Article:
The Dallas Mavericks’ $19 Million Answer for Fixing Their Offensive Woes Is Wasting Away on the Bench in Toronto

On the surface, the Dallas Mavericks are off to a fine start. With a solid stat line from Luka Doncic, Dallas sits 5-3 entering the weekend. But problems are bubbling below the surface, particularly on offense.

The Mavs have struggled to score, even with former point guard Jason Kidd now running the show on the bench. But they can give themselves a spark by acquiring a player Doncic had his eye on this offseason.

The Dallas Mavericks are one of the worst offensive teams in the NBA

Two seasons ago under head coach Rick Carlisle, the Mavericks were the league’s number one team in offensive rating. They were a respectable ninth last season, finishing 42-30 and earning a second consecutive trip to the postseason. Now, eight games under Kidd, Dallas’ offensive rating is 102.2, ranking 25th out of 30 teams.

Dallas’ 101.1 points per game only beat the Orlando Magic, Oklahoma City Thunder, and Detroit Pistons, three teams with a combined record of 5-22. Despite throwing up over 40 threes a game, Kidd’s club is only hitting 30.6% of them, the fourth-lowest mark in the league. They’re even struggling without defenders, going 70.5% from the charity stripe.

Kristaps Porzingis is one of the more disappointing Mavericks players. Before going down with a back injury, the Unicorn was only averaging 12.7 points on 30.2% shooting in three games. Dorian Finney-Smith, who has started all eight games, is hitting just 20% of his threes despite tossing up five of them per game. But Luka’s numbers have seen a troubling dip as well. The fourth-year superstar was a career-best 47.9% from the field and 35.0% from three in 2020-21. This season, the 22-year-old is down to 42.2% and a dismal 25.4% 3-point clip.

Goran Dragic is stuck on the Toronto Raptors’ bench

When the Toronto Raptors acquired Goran Dragic in a package for Kyle Lowry, there was already talk of the 2019 champs flipping the veteran guard. After all, it looked as if the team was transitioning more toward a rebuild than a title run. However, the Raptors made it clear to everyone, including the Mavericks, they had no intention of parting with the 35-year-old.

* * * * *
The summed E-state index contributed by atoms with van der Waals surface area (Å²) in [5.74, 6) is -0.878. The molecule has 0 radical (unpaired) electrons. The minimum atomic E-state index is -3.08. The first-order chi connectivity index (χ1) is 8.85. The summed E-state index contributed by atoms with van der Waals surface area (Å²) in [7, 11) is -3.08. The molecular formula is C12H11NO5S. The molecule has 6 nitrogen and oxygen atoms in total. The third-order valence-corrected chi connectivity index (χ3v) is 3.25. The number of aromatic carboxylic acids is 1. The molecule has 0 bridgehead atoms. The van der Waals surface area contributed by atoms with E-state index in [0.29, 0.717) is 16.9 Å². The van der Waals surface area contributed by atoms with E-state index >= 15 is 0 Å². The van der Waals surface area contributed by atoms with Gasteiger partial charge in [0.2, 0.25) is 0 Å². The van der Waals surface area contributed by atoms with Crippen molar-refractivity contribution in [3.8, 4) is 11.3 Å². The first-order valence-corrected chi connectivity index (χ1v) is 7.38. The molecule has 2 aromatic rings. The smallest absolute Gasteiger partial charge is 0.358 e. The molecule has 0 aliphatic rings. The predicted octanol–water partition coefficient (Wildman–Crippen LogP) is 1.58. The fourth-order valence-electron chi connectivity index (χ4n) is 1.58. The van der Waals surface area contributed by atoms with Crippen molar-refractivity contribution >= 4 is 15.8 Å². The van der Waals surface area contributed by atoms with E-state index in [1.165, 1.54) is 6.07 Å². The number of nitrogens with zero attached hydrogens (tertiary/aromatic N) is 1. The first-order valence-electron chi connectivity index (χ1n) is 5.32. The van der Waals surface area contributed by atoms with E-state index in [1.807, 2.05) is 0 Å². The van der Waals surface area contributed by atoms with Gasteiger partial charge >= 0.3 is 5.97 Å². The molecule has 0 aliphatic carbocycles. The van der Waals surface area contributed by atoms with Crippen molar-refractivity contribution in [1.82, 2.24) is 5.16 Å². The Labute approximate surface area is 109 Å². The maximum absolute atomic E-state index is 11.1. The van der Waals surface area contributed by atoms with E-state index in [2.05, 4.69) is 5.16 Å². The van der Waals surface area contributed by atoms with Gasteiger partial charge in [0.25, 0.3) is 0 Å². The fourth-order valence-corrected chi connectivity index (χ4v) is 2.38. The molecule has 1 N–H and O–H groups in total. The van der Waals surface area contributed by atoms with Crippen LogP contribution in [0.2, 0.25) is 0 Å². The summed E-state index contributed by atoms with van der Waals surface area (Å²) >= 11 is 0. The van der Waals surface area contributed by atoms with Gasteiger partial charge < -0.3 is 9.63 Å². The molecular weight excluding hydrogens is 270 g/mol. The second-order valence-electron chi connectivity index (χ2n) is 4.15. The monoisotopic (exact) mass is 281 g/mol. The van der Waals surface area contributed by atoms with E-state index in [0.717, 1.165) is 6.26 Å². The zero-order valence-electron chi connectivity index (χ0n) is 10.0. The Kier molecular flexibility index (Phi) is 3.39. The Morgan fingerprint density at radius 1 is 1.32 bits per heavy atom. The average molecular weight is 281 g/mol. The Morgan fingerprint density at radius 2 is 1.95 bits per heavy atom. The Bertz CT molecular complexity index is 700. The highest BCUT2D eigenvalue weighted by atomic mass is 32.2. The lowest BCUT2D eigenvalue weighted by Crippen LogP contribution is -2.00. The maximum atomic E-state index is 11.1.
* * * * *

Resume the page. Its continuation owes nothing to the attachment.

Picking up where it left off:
Despite the big plans for their new guard, the Raptors have forced Dragic to watch more than play. He started Toronto’s season-opener, scoring nine points in 22 minutes. But he was moved to the bench for game number two, fetching around 12 minutes of playing time. The 2018 All-Star played 14 minutes in each of the next two games before being relegated to a permanent spot on the bench. Dragic has yet to appear in any game since October 25.

Even though the Raptors are in a transitional period, it’s odd seeing Dragic fall entirely out of the rotation. Barring injury, it doesn’t appear as if that’s going to change anytime soon.

The Mavericks should make a move for Dragic

Dallas needs scoring, plain and simple. Even as one of the older guards in the NBA, Dragic has proven he can average 13+ points a game either as a starter or coming off of the bench. And there’s no doubt Doncic would approve of the move, as the two Slovenians have a close relationship that dates back to when Luka was a child.

With Toronto on the hook for all $19.4 million of Dragic’s salary, it would love to find a way to move on. Ultimately, that could mean parting with the 14-year veteran at the trade deadline or negotiating a buyout. But Dallas can make things easy and inquire on the guard immediately.

Currently, Doncic and Jalen Brunson are the only guards on Dallas’ roster who provide consistent minutes and production. Goran would add to that mix either as a starter or off of the bench. Furthermore, as a battle-tested player with a tough reputation, the 35-year-old would bring tenacity and leadership to a young team.

The Dallas Mavericks need something to shake up their offense. The Raptors would welcome a trade of a severely under-utilized Goran Dragic. It’s time to strike a deal.

All statistics courtesy of Basketball Reference and contract figures courtesy of Spotrac.

RELATED: Jason Kidd’s Three-Person ‘Council’ Is a Risky Innovation That Heaps Skepticism on His Ability to Coach the Mavericks